Homemade toffee apples

Homemade toffee apples

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(36 ratings)

Prep: 10 mins Cook: 10 mins

A challenge

Makes 8
Nothing beats the crunch of a toffee apple on a crisp autumnal evening, and these taste so much better than shop bought

Nutrition and extra info


  • kcal278
  • fat0g
  • saturates0g
  • carbs73g
  • sugars73g
  • fibre2g
  • protein0g
  • salt0.06g
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  • 8 Granny Smith apples



    Grown in temperate regions, apples are one of the most widely cultivated tree fruits. There are…

  • 400g golden caster sugar
  • 1 tsp vinegar
  • 4 tbsp golden syrup
    Golden syrup

    Golden syrup

    goal-dun sir-rup

    Golden syrup is a clear, sparkling, golden-amber coloured, sweet


  1. Place the apples in a large bowl, then cover with boiling water (you may have to do this in 2 batches). This will remove the waxy coating and help the caramel to stick. Dry thoroughly and twist off any stalks. Push a wooden skewer or lolly stick into the stalk end of each apple.

  2. Lay out a sheet of baking parchment and place the apples on this, close to your stovetop. Tip the sugar into a pan along with 100ml water and set over a medium heat. Cook for 5 mins until the sugar dissolves, then stir in the vinegar and syrup. Set a sugar thermometer in the pan and boil to 150C or 'hard crack' stage. If you don’t have a thermometer you can test the toffee by pouring a little into a bowl of cold water. It should harden instantly and, when removed, be brittle and easy to break. If you can still squish the toffee, continue to boil it.

  3. Working quickly and carefully, dip and twist each apple in the hot toffee until covered, let any excess drip away, then place on the baking parchment to harden. You may have to heat the toffee a little if the temperature drops and it starts to feel thick and viscous. Leave the toffee to cool before eating. Can be made up to 2 days in advance, stored in a dry place.

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Comments, questions and tips

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5th Nov, 2018
Perfect toffee apples. Made these several times. I added a few splashes of food colouring after my toffee reached the hard crack stage. It makes tons of toffee, enough to coat 8 large apples and I splodged the rest in little circles on a baking sheet lined with parchment and that gave us little circles of toffee heaven, but beware if you have fillings!!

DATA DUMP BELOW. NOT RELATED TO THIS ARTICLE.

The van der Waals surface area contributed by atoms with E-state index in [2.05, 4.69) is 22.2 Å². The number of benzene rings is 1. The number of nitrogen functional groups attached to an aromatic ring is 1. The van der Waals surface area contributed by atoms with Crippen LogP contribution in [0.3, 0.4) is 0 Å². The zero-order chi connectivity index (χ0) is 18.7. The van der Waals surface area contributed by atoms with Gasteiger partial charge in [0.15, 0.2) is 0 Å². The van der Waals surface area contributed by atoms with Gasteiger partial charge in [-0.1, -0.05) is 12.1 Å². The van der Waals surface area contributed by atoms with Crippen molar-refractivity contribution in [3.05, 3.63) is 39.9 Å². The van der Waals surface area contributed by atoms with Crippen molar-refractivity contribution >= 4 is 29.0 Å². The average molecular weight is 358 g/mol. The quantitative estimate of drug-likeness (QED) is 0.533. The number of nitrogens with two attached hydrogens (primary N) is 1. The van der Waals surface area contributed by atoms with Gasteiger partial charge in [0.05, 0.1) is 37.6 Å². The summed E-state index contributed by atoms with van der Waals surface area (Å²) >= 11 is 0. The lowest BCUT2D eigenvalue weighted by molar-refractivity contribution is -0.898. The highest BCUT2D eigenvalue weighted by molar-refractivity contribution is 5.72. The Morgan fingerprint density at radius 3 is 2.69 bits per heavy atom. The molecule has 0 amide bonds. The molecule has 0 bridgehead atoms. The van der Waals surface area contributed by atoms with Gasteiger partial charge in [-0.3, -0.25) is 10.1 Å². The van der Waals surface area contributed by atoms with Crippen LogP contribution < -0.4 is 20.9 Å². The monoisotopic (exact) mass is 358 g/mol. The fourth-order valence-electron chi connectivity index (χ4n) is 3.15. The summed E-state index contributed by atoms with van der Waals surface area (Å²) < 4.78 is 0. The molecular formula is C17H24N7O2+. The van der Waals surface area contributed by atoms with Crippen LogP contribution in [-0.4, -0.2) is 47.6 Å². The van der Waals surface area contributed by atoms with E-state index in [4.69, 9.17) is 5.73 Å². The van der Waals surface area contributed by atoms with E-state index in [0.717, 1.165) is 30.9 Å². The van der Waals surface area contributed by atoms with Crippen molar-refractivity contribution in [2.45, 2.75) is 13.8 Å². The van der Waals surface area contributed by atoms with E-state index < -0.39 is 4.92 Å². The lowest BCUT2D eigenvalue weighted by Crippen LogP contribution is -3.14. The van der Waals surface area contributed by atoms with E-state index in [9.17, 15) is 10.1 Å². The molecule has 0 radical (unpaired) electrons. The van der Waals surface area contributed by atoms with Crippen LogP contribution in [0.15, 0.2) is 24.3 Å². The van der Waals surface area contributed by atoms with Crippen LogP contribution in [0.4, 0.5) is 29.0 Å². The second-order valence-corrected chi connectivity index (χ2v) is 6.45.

3rd Nov, 2017
Made for last year's bonfire night really good, hope I'm not tempting fate as making again this year. Also add a little bit of bicarbonate to any left over toffee - made great puff candy.
29th Oct, 2017
This recipe was surprisingly easy!! I only needed the indigence to cover 2 fairly large Granny Smith apples, so I used 1/2 the given measurements, and it was PERFECT! For someone with little experience with making toffee, I was really impressed! I had to use balsamic vinegar as it was all I had, and they still tasted wonderful and sweet! I would most certainly use this recipe again, it worked nicely for spun sugar too!! 5 STARS!!!
5th Nov, 2016
I would half your toffee ingredients but bear in mind that your toffee needs to come up to a certain minimum level in the pan for a sugar thermometer to work. I've just made these and they have turned out perfectly! Really pleased with them. I only had 6 apples so i put the left over toffee in a tin and we'll have some extra toffees to enjoy.
2nd Nov, 2016
I will not sound the smartest asking this but I have 0 real cooking experience and have to do a cooking class for my after school students next week. if I am only using half the apples can i use half the ingredients, or should I keep to the initial recommendations?